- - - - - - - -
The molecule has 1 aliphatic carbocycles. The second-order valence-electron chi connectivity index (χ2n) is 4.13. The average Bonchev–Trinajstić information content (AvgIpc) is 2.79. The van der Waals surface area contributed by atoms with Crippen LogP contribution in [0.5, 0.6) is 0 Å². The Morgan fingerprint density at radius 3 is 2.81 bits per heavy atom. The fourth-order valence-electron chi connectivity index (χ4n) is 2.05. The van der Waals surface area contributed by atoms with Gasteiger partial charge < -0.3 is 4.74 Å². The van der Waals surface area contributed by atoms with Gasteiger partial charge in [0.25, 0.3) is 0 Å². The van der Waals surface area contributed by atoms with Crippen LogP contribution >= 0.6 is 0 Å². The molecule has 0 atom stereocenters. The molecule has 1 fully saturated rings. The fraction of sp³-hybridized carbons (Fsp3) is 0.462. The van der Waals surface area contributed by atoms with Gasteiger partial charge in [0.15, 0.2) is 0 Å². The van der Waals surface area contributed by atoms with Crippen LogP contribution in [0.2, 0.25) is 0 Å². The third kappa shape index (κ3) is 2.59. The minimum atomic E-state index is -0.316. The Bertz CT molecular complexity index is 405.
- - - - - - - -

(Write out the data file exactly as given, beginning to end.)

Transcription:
The molecule has 1 aliphatic carbocycles. The second-order valence-electron chi connectivity index (χ2n) is 4.13. The average Bonchev–Trinajstić information content (AvgIpc) is 2.79. The van der Waals surface area contributed by atoms with Crippen LogP contribution in [0.5, 0.6) is 0 Å². The Morgan fingerprint density at radius 3 is 2.81 bits per heavy atom. The fourth-order valence-electron chi connectivity index (χ4n) is 2.05. The van der Waals surface area contributed by atoms with Gasteiger partial charge < -0.3 is 4.74 Å². The van der Waals surface area contributed by atoms with Gasteiger partial charge in [0.25, 0.3) is 0 Å². The van der Waals surface area contributed by atoms with Crippen LogP contribution >= 0.6 is 0 Å². The molecule has 0 atom stereocenters. The molecule has 1 fully saturated rings. The fraction of sp³-hybridized carbons (Fsp3) is 0.462. The van der Waals surface area contributed by atoms with Gasteiger partial charge in [0.15, 0.2) is 0 Å². The van der Waals surface area contributed by atoms with Crippen LogP contribution in [0.2, 0.25) is 0 Å². The third kappa shape index (κ3) is 2.59. The minimum atomic E-state index is -0.316. The Bertz CT molecular complexity index is 405.